Photo by Mark Zuckerman / NATS INSIDER
The state of Cristian Guzman's right shoulder remains a question.
Turns out it may not be as simple as that.
There is some serious concern in Nationals camp right now about the veteran shortstop and the state of his surgically repaired right shoulder. At first, we figured it was no big deal because it was early in camp and he was taking things slow. Then we figured we couldn't get too worked up because he missed several days while his wife gave birth back in Washington.
Now, though, we're 16 days shy of the season opener and there's still reason to believe Guzman's shoulder isn't 100 percent.
How do we know this? If you happened to be at Space Coast Stadium in the top of the second today and saw Guzman's incredibly weak throw on Donnie Murphy's bouncer to the hole, you understand what this is all about.
For a couple of weeks now, manager Jim Riggleman has said he wanted to see how Guzman would react to a ball hit to his right, to see if he could cut loose and really fire a ball across the diamond with no troubles. Well, the opportunity arose at last today, and Guzman basically took a pass. He slung a half-hearted throw that wound up well high and right of first base for an error.
The immediate question: Was that a case of Guzman not WANTING to make that throw, or not being ABLE to make that throw?
"I think not wanting to," Riggleman said. "I think when he gets over that hurdle in his mind and realizes he can throw it over there without having a problem, you'll see him do it. But right now, he must be a little tentative, because he didn't let that ball go."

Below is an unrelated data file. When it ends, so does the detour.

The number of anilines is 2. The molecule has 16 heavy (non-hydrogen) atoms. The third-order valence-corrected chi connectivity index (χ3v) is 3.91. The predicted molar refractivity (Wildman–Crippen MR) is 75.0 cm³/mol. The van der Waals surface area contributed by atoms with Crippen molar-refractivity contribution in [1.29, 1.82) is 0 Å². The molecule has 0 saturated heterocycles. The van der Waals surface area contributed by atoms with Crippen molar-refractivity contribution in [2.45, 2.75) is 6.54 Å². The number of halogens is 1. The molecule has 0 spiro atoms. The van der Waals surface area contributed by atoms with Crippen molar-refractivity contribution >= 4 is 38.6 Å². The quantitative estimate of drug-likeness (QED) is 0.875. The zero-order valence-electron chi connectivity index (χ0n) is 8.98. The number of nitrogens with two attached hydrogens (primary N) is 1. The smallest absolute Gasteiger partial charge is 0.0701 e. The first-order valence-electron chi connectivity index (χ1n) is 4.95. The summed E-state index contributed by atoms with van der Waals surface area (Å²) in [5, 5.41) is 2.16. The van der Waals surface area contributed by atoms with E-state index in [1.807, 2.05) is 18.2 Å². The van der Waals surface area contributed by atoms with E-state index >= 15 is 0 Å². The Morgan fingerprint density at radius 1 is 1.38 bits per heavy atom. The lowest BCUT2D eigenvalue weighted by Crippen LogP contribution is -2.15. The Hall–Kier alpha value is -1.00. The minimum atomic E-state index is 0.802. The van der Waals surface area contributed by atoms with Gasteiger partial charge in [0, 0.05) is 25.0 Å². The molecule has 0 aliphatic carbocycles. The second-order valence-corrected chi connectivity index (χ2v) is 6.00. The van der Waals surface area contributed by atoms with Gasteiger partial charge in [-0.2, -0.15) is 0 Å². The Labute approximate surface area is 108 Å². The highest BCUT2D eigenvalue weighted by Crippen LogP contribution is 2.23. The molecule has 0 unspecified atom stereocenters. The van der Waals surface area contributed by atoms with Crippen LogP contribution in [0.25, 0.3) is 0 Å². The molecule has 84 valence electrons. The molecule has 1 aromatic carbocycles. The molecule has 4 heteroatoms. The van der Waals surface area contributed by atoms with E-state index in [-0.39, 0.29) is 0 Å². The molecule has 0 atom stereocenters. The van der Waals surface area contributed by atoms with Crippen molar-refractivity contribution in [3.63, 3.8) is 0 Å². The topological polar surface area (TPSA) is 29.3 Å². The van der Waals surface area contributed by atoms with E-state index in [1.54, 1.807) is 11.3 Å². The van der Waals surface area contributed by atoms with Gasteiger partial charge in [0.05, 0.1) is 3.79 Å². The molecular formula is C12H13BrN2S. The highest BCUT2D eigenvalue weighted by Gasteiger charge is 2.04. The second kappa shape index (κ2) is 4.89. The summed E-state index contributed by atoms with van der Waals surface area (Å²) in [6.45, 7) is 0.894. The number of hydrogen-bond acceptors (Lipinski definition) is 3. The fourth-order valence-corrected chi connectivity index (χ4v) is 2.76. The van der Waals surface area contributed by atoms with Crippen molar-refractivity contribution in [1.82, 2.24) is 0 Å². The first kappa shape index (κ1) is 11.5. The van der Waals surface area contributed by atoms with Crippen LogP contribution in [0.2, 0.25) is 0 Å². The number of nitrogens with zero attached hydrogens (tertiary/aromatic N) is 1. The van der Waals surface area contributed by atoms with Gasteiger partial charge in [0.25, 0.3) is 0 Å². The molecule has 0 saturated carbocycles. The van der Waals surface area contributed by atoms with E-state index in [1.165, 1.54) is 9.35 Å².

Only Guzman knows for sure what's going on, and unfortunately there was no opportunity to ask him today. He had already packed up and left the ballpark by the time the game ended.
But make no mistake: Team officials are concerned, all the more reason to wonder whether Ian Desmond might manage to unseat the $8 million Guzman (who turns 32 tomorrow) as Washington's starting shortstop come Opening Day.
Asked if there's any chance Guzman might be kept on the team only for his bat (ie. as a pinch-hitting specialist), Riggleman replied: "I hadn't really thought about that. I don't really envision any scenario in which he's not with us."
Really, the Nationals' only options (if they decide Guzman isn't the starting shortstop) are to 1) place him on the DL, 2) try to trade him to another club or 3) cut him and eat the $8 million. He has no real value as a bench player, certainly not at that price.
So the club has about two weeks to decide whether Guzman can cut it in the field or not.
"That's what we've got to determine in the next couple weeks," Riggleman said. "If he airs it out, is there going to be no pain? Or is there going to be some pain? I think he was just tentative on the throw and didn't want to let it go, and the result was what you saw. ...
"We're going to get to the point here pretty soon where we'll have to test it out a little more thoroughly, see how he's going to respond."